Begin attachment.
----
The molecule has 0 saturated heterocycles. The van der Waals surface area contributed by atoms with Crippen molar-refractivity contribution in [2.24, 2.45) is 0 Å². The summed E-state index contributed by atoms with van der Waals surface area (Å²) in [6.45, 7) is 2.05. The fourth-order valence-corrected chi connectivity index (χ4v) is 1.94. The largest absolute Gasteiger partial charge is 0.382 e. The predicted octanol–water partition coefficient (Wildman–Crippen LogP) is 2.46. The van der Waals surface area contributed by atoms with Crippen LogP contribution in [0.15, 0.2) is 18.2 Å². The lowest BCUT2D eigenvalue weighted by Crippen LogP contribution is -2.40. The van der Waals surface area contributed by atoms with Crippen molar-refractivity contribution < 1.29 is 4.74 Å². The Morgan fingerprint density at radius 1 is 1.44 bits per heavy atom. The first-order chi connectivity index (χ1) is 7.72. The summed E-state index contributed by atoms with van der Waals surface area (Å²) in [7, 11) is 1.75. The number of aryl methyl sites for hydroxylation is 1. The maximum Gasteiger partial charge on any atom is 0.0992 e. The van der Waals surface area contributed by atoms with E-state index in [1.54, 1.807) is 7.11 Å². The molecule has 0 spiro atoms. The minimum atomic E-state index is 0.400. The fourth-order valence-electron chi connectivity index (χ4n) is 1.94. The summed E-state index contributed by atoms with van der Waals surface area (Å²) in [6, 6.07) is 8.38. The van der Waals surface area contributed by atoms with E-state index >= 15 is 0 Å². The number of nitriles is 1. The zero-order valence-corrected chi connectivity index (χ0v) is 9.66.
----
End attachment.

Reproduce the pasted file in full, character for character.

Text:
The molecule has 0 saturated heterocycles. The van der Waals surface area contributed by atoms with Crippen molar-refractivity contribution in [2.24, 2.45) is 0 Å². The summed E-state index contributed by atoms with van der Waals surface area (Å²) in [6.45, 7) is 2.05. The fourth-order valence-corrected chi connectivity index (χ4v) is 1.94. The largest absolute Gasteiger partial charge is 0.382 e. The predicted octanol–water partition coefficient (Wildman–Crippen LogP) is 2.46. The van der Waals surface area contributed by atoms with Crippen LogP contribution in [0.15, 0.2) is 18.2 Å². The lowest BCUT2D eigenvalue weighted by Crippen LogP contribution is -2.40. The van der Waals surface area contributed by atoms with Crippen molar-refractivity contribution < 1.29 is 4.74 Å². The Morgan fingerprint density at radius 1 is 1.44 bits per heavy atom. The first-order chi connectivity index (χ1) is 7.72. The summed E-state index contributed by atoms with van der Waals surface area (Å²) in [7, 11) is 1.75. The number of aryl methyl sites for hydroxylation is 1. The maximum Gasteiger partial charge on any atom is 0.0992 e. The van der Waals surface area contributed by atoms with E-state index in [1.54, 1.807) is 7.11 Å². The molecule has 0 spiro atoms. The minimum atomic E-state index is 0.400. The fourth-order valence-electron chi connectivity index (χ4n) is 1.94. The summed E-state index contributed by atoms with van der Waals surface area (Å²) in [6, 6.07) is 8.38. The van der Waals surface area contributed by atoms with E-state index >= 15 is 0 Å². The number of nitriles is 1. The zero-order valence-corrected chi connectivity index (χ0v) is 9.66.